Document Type


Publication Date



Background: Biomechanical analysis of human mandible is important not only to understand mechanical behavior and structural properties, but also to diagnose and develop treatment options for mandibular disorders. Therefore, the objective of this research was to generate analytical and experimental data on mandibles, construct custom 3D models, and compare the analytically derived maximum strains with strain gage data in five areas of interest for each mandible. Methods: We investigated the surface strains in the cadaveric human mandibles under different configurations of cyclic compressive loads in an experimental setting and compared these experimental strain data with results derived from computational finite element analysis (FEA), accurately replicating the experiments. Strains on the surface of each mandible were measured with strain gauges, and subsequently a subject-specific finite element (FE) volume mesh was generated from computed tomography (CT) scans of each mandible. Strain patterns of each mandible were derived from the FEA simulating the experimental setup and matched with the experimental data. Findings: Analysis of experimental data showed that strain as measured at the condylar locations was significantly different from those at other locations on the mandible, and that the sex and age of the subject did not have a significant correlation with the strain. Comparing the FE numerical predictions with the experimental data, we found a good statistical correlation and statistical agreement between in-vitro measurements and FE results. Interpretation: The study demonstrates that our methodology of generating subject-specific FE models is a valid and accurate, non-invasive method to evaluate the complex biomechanical behavior of human mandibles.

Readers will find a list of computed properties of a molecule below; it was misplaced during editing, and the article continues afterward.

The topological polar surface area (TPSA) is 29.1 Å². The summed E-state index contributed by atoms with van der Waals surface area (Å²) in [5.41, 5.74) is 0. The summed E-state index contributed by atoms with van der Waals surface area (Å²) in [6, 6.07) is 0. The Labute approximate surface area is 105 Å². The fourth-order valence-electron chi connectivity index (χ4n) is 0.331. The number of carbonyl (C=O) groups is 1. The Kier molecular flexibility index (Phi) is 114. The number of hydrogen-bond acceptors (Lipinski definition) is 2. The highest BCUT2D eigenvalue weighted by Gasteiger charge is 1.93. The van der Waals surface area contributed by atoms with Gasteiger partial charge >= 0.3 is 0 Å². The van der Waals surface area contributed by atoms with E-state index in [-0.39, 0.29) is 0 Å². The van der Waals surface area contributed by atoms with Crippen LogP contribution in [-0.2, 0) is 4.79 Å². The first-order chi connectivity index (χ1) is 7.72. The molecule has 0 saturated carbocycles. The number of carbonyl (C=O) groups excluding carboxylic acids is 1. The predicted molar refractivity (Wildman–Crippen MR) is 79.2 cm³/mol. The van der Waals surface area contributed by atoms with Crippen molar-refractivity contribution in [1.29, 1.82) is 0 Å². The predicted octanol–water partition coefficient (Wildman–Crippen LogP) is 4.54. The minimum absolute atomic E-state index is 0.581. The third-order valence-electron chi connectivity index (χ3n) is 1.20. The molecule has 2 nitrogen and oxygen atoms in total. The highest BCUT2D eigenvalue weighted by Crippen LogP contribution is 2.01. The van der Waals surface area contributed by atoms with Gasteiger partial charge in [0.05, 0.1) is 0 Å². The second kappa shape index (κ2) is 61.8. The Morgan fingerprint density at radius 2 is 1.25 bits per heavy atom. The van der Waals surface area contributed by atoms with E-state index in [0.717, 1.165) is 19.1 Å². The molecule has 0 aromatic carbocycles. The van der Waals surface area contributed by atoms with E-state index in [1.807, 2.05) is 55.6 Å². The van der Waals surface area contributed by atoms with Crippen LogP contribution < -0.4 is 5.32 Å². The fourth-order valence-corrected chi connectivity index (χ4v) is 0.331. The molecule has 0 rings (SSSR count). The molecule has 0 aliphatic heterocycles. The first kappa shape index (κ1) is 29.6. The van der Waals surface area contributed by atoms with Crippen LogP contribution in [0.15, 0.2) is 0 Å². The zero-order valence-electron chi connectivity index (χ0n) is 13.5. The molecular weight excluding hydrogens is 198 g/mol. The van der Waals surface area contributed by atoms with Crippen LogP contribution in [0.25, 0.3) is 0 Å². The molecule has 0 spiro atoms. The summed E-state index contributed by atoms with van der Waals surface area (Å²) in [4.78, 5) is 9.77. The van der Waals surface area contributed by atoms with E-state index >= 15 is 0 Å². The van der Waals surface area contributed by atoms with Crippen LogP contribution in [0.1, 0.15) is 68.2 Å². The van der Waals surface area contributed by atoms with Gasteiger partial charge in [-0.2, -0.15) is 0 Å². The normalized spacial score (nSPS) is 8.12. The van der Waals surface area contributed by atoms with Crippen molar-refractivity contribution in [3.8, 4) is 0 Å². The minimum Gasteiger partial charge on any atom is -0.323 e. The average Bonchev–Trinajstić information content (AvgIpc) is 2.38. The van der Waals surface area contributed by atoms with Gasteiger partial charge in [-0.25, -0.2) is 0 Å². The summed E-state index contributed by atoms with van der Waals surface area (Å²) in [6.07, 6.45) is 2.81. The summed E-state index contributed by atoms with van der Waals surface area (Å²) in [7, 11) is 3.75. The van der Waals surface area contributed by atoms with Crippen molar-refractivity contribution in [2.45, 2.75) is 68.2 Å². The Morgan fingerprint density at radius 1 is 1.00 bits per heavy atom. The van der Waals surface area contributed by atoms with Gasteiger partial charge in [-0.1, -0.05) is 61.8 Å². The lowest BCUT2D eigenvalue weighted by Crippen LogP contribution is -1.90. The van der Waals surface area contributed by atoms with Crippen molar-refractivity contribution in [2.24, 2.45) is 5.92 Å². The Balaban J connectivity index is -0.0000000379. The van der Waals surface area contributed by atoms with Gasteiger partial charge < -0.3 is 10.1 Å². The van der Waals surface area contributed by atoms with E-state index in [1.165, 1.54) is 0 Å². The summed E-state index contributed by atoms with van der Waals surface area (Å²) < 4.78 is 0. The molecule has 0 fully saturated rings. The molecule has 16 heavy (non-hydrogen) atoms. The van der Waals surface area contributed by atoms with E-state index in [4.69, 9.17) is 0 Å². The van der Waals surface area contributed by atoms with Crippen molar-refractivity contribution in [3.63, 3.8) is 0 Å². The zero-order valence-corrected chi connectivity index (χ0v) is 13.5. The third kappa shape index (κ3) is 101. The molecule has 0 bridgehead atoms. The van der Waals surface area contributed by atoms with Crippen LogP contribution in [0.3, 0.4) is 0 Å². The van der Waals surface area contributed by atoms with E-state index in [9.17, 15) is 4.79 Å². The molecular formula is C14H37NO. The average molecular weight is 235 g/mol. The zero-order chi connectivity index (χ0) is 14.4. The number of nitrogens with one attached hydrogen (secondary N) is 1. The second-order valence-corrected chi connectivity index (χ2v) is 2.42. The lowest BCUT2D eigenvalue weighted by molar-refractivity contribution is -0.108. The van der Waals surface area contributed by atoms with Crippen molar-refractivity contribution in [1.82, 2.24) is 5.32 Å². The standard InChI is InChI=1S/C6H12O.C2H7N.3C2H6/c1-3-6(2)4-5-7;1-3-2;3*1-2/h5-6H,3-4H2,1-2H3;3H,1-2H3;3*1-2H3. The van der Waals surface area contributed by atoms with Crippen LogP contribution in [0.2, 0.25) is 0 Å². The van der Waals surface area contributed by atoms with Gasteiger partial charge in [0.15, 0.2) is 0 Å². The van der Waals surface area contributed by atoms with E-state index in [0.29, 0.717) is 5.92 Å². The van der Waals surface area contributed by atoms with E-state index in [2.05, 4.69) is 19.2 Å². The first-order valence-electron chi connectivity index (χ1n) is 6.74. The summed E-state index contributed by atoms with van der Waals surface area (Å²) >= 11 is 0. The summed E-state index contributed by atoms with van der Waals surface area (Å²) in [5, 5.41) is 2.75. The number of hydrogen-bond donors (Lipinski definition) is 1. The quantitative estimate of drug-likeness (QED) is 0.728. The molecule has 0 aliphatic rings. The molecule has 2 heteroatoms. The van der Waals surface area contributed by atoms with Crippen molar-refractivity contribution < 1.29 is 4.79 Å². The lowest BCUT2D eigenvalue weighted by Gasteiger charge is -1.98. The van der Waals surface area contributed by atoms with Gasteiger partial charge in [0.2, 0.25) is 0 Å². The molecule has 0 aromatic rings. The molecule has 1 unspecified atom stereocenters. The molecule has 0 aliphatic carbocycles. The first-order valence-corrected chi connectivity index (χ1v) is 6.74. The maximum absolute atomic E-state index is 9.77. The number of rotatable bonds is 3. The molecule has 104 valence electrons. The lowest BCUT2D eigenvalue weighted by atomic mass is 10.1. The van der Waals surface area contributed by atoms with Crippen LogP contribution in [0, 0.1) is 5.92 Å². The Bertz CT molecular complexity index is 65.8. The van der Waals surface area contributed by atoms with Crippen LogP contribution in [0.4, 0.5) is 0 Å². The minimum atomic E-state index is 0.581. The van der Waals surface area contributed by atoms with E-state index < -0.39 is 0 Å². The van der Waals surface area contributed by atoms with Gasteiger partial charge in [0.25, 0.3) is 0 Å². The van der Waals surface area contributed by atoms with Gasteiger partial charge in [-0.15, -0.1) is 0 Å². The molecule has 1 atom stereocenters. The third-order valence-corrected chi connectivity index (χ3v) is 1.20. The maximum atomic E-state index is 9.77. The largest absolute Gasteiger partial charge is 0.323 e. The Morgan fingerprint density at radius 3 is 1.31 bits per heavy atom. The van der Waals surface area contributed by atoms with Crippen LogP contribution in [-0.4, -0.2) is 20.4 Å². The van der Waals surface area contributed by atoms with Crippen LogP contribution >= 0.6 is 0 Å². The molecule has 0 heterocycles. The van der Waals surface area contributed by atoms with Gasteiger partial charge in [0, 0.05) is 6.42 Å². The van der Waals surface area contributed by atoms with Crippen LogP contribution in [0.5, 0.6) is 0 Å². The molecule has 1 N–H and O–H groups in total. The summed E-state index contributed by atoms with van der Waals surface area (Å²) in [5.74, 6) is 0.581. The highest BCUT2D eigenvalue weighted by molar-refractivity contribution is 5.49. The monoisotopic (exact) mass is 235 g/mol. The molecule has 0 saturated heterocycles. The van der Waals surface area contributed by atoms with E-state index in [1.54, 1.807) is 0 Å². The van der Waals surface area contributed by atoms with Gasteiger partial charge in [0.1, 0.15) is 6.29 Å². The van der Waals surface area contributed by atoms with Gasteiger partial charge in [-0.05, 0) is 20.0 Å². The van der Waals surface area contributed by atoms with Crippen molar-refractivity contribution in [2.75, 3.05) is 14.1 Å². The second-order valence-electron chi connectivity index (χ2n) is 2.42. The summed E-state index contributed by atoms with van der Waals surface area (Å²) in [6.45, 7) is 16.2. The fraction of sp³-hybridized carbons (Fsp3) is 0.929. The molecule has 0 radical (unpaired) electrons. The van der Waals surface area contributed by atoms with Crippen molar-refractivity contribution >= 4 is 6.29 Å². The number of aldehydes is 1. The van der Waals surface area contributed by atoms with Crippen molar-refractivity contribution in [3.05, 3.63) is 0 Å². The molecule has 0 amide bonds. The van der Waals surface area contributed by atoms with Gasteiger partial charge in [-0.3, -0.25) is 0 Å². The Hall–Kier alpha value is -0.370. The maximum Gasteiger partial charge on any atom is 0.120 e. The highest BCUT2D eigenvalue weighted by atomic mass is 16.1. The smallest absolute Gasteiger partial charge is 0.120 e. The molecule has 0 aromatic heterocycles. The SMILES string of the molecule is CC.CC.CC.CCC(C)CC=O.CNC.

Creative Commons License
This work is licensed under a Creative Commons Attribution 4.0 International License.